I’ve Got Momnesia. Can You Relate? Um, What Was I Saying?
The forgetfulness started when I was pregnant with my first child, Max. “Hormones,” everyone said, and I was glad to have an excuse for the absentmindedness.
I am not quite sure what to blame these days, given the fact that a) I am not pregnant and b) Max is now 9 and my little girl, 7.
Actually, perhaps I could blame my kids. As they’ve gotten older, there is so much more kid stuff to keep track of—homework, projects, forms to sign, activities, birthday parties. I swear, I’d pay someone to buy birthday presents for all the parties. As a parent of a kid with special needs—Max has cerebral palsy— I’ve dedicated a whole other chunk of brain power to his needs. There’s always something I could and should be doing for him: exercises to stretch his legs, educational apps to program into his iPad, therapists to touch base with, new therapies to look into, insurance company calls to make and yet MORE insurance company calls to make.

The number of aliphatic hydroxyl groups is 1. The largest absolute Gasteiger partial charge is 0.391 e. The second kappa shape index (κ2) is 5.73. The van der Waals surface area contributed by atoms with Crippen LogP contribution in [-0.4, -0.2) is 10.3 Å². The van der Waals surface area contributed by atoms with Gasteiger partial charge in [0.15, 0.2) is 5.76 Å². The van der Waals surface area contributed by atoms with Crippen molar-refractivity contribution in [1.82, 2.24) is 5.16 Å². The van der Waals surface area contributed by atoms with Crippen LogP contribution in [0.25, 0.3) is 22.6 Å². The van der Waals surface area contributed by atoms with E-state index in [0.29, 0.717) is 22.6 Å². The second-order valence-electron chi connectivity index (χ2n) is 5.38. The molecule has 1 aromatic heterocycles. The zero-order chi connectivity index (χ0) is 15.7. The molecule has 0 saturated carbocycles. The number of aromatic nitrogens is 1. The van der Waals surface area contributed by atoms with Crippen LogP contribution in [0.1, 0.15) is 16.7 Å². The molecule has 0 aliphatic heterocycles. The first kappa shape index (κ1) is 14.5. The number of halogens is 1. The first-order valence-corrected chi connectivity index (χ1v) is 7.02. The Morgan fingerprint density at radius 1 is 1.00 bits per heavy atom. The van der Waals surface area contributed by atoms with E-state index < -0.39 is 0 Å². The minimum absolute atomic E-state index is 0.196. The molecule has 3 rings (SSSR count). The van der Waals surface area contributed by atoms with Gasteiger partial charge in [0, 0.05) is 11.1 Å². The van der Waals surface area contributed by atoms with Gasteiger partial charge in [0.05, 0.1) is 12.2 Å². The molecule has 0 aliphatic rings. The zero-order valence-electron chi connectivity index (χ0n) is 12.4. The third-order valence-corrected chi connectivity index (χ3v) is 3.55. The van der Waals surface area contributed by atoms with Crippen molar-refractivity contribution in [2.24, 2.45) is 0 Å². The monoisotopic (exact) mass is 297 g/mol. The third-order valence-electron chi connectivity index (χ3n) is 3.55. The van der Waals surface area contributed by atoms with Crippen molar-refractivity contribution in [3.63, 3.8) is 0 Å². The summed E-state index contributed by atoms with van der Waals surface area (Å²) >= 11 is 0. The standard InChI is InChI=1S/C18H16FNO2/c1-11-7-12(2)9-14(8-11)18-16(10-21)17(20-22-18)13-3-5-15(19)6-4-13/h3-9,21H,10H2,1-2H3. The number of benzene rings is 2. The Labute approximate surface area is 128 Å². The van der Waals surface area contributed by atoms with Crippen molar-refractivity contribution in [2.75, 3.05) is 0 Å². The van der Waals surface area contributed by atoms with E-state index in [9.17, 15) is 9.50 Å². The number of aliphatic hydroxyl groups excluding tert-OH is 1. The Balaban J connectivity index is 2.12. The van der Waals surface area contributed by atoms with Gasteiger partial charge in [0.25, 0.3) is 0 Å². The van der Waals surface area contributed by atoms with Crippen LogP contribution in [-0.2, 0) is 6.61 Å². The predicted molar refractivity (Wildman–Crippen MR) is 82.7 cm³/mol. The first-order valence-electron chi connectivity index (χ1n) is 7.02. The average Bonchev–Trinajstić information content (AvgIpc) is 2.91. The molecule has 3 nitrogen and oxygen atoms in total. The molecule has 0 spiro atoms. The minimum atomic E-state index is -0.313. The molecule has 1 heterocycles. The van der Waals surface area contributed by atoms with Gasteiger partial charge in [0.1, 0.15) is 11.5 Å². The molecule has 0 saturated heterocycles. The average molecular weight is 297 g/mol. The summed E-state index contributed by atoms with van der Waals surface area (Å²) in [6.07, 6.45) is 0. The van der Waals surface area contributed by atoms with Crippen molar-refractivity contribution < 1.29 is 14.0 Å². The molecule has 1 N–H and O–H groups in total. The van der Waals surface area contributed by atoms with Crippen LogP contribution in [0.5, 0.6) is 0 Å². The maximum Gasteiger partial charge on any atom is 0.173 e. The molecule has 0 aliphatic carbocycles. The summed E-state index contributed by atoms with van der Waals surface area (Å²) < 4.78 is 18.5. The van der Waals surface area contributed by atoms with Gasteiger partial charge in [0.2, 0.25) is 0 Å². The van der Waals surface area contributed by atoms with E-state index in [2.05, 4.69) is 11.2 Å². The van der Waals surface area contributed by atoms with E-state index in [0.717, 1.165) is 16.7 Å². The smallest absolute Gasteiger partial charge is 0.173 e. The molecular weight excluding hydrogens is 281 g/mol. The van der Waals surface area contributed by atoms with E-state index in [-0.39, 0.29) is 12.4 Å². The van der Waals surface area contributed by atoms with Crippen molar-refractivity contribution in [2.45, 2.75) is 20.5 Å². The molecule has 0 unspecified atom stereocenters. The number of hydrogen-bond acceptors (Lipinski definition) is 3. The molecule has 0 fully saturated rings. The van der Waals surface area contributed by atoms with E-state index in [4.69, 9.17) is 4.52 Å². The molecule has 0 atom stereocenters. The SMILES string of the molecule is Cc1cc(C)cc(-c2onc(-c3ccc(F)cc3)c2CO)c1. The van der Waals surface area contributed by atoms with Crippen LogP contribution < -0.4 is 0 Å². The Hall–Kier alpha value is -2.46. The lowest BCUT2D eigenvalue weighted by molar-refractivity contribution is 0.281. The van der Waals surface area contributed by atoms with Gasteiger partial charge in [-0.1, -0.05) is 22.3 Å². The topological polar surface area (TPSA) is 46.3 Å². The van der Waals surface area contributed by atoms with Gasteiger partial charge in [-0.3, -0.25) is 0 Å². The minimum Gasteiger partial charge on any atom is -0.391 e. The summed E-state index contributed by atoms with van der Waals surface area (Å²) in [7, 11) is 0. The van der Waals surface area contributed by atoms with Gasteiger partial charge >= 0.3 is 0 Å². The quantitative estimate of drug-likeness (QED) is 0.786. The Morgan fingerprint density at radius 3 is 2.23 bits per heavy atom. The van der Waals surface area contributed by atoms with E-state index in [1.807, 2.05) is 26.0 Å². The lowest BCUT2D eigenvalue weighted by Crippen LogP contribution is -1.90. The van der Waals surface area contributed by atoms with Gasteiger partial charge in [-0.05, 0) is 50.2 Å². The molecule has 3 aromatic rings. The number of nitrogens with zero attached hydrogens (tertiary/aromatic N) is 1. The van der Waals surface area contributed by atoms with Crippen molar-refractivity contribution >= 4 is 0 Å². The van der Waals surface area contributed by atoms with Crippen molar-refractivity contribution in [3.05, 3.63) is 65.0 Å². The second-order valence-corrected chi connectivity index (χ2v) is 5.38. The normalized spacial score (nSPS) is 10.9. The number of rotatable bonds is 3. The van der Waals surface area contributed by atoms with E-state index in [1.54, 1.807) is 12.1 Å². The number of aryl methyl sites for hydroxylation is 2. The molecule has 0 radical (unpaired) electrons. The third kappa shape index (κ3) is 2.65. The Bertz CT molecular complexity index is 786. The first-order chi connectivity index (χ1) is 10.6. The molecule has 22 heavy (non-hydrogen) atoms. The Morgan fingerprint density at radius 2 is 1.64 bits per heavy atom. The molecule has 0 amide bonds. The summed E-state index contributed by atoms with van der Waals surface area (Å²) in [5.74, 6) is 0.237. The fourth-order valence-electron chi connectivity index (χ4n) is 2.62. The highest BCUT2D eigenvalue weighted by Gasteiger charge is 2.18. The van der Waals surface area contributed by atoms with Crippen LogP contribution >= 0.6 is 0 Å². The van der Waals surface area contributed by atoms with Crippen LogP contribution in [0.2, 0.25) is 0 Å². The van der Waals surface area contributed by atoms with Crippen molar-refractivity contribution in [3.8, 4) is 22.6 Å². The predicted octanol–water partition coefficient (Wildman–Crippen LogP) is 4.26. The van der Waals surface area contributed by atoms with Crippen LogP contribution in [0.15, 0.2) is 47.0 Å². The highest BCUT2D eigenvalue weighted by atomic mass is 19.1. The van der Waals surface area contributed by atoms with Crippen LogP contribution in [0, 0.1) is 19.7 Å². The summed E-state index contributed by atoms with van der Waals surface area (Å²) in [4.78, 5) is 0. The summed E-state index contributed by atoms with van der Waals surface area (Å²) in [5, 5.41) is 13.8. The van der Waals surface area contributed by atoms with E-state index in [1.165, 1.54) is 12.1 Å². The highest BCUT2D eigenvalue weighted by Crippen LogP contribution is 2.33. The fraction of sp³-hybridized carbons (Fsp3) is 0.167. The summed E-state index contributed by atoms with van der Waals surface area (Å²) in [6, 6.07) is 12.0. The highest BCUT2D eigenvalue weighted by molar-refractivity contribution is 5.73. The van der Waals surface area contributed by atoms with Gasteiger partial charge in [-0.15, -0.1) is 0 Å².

I know my habit of multi-tasking isn’t helping. As I am typing this, I am watching Moneyball, occasionally checking my email and the status of Words With Friends game, and trying to figure out plans for next weekend. Research has shown that multi-tasking releases stress hormones, which can cause short-term memory loss.
This all means that my brain is a very crowded, messed-up place (sort of like our family room, but worse). Which explains why I sometimes forget what I came into a room to get. Or why basic words like “window pane” sometimes escape me. Or why I will lose things in our house such as my house keys, only to find them on a shelf in the fridge.
As I was sitting in a parking spot at the mall and chatting with a friend the other day, I had one of those mommy-brain moments; I realized my iPhone wasn’t in my purse.
“Uh-oh, where’s my iPhone!” I blurted to her.
“You’re talking to me on it,” she said.
That was scary.
From my other blog:
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Tags: health, Mom brain, Mom forgetfulness, Momnesia | Categories: Autism, Cerebral Palsy, Children With Special Needs, Disability, Down Syndrome, Must Read, SPD, Special Needs, Special Needs Parenting, To The Max